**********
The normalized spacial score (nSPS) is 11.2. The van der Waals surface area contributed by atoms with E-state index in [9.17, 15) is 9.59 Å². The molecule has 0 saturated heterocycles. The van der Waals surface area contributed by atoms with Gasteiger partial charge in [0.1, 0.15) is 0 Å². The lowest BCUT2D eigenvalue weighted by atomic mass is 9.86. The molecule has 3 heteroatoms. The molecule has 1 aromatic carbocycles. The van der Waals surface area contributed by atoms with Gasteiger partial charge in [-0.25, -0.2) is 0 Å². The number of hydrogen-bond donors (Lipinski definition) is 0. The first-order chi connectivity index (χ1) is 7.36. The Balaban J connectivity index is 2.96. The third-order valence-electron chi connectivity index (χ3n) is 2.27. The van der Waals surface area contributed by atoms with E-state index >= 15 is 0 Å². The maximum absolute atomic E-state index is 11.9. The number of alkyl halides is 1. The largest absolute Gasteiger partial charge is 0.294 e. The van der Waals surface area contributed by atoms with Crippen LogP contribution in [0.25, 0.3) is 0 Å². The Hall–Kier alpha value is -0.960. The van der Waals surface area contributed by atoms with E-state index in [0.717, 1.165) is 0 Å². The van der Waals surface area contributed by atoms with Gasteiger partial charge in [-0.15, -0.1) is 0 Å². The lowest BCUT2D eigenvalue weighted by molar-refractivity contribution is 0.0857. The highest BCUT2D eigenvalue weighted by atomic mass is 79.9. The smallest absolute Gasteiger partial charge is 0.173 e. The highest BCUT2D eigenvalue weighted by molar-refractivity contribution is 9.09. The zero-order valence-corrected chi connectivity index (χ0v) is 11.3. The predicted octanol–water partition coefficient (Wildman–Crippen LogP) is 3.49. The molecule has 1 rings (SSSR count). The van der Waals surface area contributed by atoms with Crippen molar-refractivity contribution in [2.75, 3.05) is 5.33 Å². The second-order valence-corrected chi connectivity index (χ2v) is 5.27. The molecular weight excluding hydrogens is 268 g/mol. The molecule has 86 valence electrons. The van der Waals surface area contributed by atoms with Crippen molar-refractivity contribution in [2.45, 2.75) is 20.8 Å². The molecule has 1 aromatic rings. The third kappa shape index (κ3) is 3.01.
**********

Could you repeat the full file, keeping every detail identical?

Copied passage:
The normalized spacial score (nSPS) is 11.2. The van der Waals surface area contributed by atoms with E-state index in [9.17, 15) is 9.59 Å². The molecule has 0 saturated heterocycles. The van der Waals surface area contributed by atoms with Gasteiger partial charge in [0.1, 0.15) is 0 Å². The lowest BCUT2D eigenvalue weighted by atomic mass is 9.86. The molecule has 3 heteroatoms. The molecule has 1 aromatic carbocycles. The van der Waals surface area contributed by atoms with Gasteiger partial charge in [-0.25, -0.2) is 0 Å². The number of hydrogen-bond donors (Lipinski definition) is 0. The first-order chi connectivity index (χ1) is 7.36. The Balaban J connectivity index is 2.96. The third-order valence-electron chi connectivity index (χ3n) is 2.27. The van der Waals surface area contributed by atoms with E-state index >= 15 is 0 Å². The maximum absolute atomic E-state index is 11.9. The number of alkyl halides is 1. The largest absolute Gasteiger partial charge is 0.294 e. The van der Waals surface area contributed by atoms with Crippen LogP contribution in [0.25, 0.3) is 0 Å². The Hall–Kier alpha value is -0.960. The van der Waals surface area contributed by atoms with E-state index in [0.717, 1.165) is 0 Å². The van der Waals surface area contributed by atoms with Gasteiger partial charge in [-0.15, -0.1) is 0 Å². The lowest BCUT2D eigenvalue weighted by molar-refractivity contribution is 0.0857. The highest BCUT2D eigenvalue weighted by atomic mass is 79.9. The smallest absolute Gasteiger partial charge is 0.173 e. The highest BCUT2D eigenvalue weighted by molar-refractivity contribution is 9.09. The zero-order valence-corrected chi connectivity index (χ0v) is 11.3. The predicted octanol–water partition coefficient (Wildman–Crippen LogP) is 3.49. The molecule has 1 rings (SSSR count). The van der Waals surface area contributed by atoms with Crippen molar-refractivity contribution in [2.75, 3.05) is 5.33 Å². The second-order valence-corrected chi connectivity index (χ2v) is 5.27. The molecular weight excluding hydrogens is 268 g/mol. The molecule has 86 valence electrons. The van der Waals surface area contributed by atoms with Crippen molar-refractivity contribution in [2.45, 2.75) is 20.8 Å². The molecule has 1 aromatic rings. The third kappa shape index (κ3) is 3.01.